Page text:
If you're someone who spent a significant amount of time on bed rest during a pregnancy, you may want to stop reading now and save yourself some frustration over time that may have been wasted. That's right, wasted. A new study says that bed rest may not only not help prevent complications like premature birth and miscarriage, but it actually could be potentially harmful.
Say what? For years -- centuries even -- doctors have prescribed bed rest. According to estimates, one in five women is told to limit activity at some point in her pregnancy. Women have given up jobs, had to scramble to find care for older children, and otherwise turned their lives upside down to adhere to the prescribed bed rest. Now we learn it may have all been for naught.
The study, which was published in Obstetrics & Gynecology, followed 657 pregnant women who were at high risk for delivering premature babies. Of the 250 who were put on bed rest to lower their risk, nearly 40 percent of them still delivered prematurely. The most shocking part, however, was that was double the number of those who weren't put on bed rest.
Other studies have pointed to complications of bed rest such as an increased risk of blood clots and muscle atrophy. So why risk those things, if it's not dong any good any way? You shouldn't according to the American College of Obstetricians and Gynecologists who advise against it for the prevention of premature deliveries. More study is need, but for now doctors are being urged to really weigh the justification for prescribing bed rest.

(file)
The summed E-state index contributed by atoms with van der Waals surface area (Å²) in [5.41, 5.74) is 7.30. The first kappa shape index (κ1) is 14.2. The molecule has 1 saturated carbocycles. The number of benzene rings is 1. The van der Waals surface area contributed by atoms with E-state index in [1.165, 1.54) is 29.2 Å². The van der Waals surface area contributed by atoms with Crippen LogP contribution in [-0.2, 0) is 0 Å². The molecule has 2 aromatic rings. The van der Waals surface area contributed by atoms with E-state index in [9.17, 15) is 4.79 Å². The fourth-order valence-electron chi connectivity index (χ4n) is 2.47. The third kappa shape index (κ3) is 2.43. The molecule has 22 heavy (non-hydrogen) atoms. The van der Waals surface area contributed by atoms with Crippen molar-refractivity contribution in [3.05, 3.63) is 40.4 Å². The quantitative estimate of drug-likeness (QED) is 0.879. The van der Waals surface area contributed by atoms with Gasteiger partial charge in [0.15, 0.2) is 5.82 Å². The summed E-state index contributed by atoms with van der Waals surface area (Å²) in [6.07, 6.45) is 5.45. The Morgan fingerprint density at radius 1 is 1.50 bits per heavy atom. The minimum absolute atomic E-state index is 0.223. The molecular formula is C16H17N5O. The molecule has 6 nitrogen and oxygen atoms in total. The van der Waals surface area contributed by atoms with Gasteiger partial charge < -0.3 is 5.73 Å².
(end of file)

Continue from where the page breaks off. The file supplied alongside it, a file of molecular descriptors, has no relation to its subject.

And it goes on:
I was on bed rest for less than a week, as doctors attempted to prevent the premature delivery of my son. It didn't work, and he was born at 27 weeks, but I can only imagine how difficult it would have been to be on it for months at a time. So to think of doing it all for nothing is frustrating at best.
Sure every pregnant woman dreams of having someone force her to lie down and relax a bit, but the reality of bed rest is anything but relaxing. It's fraught with all sorts of fear, discomfort, and restlessness. So in many ways this is good news for pregnant women who may be able to avoid it. More importantly, however, it will hopefully lead to other discoveries about how premature deliveries actually can be avoided.
Have you ever been on bed rest for a pregnancy? Does this news surprise you?
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